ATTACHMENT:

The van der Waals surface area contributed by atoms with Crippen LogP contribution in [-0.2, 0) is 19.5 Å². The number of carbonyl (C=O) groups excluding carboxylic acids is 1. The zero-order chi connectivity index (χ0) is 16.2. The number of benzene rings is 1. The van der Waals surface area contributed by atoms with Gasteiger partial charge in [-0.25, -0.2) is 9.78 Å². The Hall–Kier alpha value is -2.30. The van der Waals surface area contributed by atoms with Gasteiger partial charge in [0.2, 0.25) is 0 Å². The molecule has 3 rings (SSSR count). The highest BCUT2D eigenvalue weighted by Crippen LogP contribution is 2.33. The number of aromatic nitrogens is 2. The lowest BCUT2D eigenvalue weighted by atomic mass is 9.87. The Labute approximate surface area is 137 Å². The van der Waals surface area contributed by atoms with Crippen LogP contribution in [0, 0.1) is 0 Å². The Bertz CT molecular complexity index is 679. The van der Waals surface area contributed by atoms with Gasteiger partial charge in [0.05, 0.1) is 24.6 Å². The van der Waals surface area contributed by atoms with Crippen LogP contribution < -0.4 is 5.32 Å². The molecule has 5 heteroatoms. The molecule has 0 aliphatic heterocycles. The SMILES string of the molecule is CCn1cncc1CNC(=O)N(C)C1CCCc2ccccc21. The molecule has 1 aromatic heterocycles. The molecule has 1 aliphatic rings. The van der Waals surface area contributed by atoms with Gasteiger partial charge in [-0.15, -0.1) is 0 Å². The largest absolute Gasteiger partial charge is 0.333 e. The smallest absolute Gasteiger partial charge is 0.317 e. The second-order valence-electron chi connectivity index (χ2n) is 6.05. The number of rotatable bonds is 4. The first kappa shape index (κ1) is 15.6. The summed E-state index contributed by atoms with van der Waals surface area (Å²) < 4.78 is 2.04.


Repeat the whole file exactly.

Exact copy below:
The van der Waals surface area contributed by atoms with Crippen LogP contribution in [-0.2, 0) is 19.5 Å². The number of carbonyl (C=O) groups excluding carboxylic acids is 1. The zero-order chi connectivity index (χ0) is 16.2. The number of benzene rings is 1. The van der Waals surface area contributed by atoms with Gasteiger partial charge in [-0.25, -0.2) is 9.78 Å². The Hall–Kier alpha value is -2.30. The van der Waals surface area contributed by atoms with Gasteiger partial charge in [0.2, 0.25) is 0 Å². The molecule has 3 rings (SSSR count). The highest BCUT2D eigenvalue weighted by Crippen LogP contribution is 2.33. The number of aromatic nitrogens is 2. The lowest BCUT2D eigenvalue weighted by atomic mass is 9.87. The Labute approximate surface area is 137 Å². The van der Waals surface area contributed by atoms with Crippen LogP contribution in [0, 0.1) is 0 Å². The Bertz CT molecular complexity index is 679. The van der Waals surface area contributed by atoms with Gasteiger partial charge in [0.05, 0.1) is 24.6 Å². The van der Waals surface area contributed by atoms with Crippen LogP contribution < -0.4 is 5.32 Å². The molecule has 5 heteroatoms. The molecule has 0 aliphatic heterocycles. The SMILES string of the molecule is CCn1cncc1CNC(=O)N(C)C1CCCc2ccccc21. The molecule has 1 aromatic heterocycles. The molecule has 1 aliphatic rings. The van der Waals surface area contributed by atoms with Gasteiger partial charge in [-0.15, -0.1) is 0 Å². The largest absolute Gasteiger partial charge is 0.333 e. The smallest absolute Gasteiger partial charge is 0.317 e. The second-order valence-electron chi connectivity index (χ2n) is 6.05. The number of rotatable bonds is 4. The first kappa shape index (κ1) is 15.6. The summed E-state index contributed by atoms with van der Waals surface area (Å²) < 4.78 is 2.04.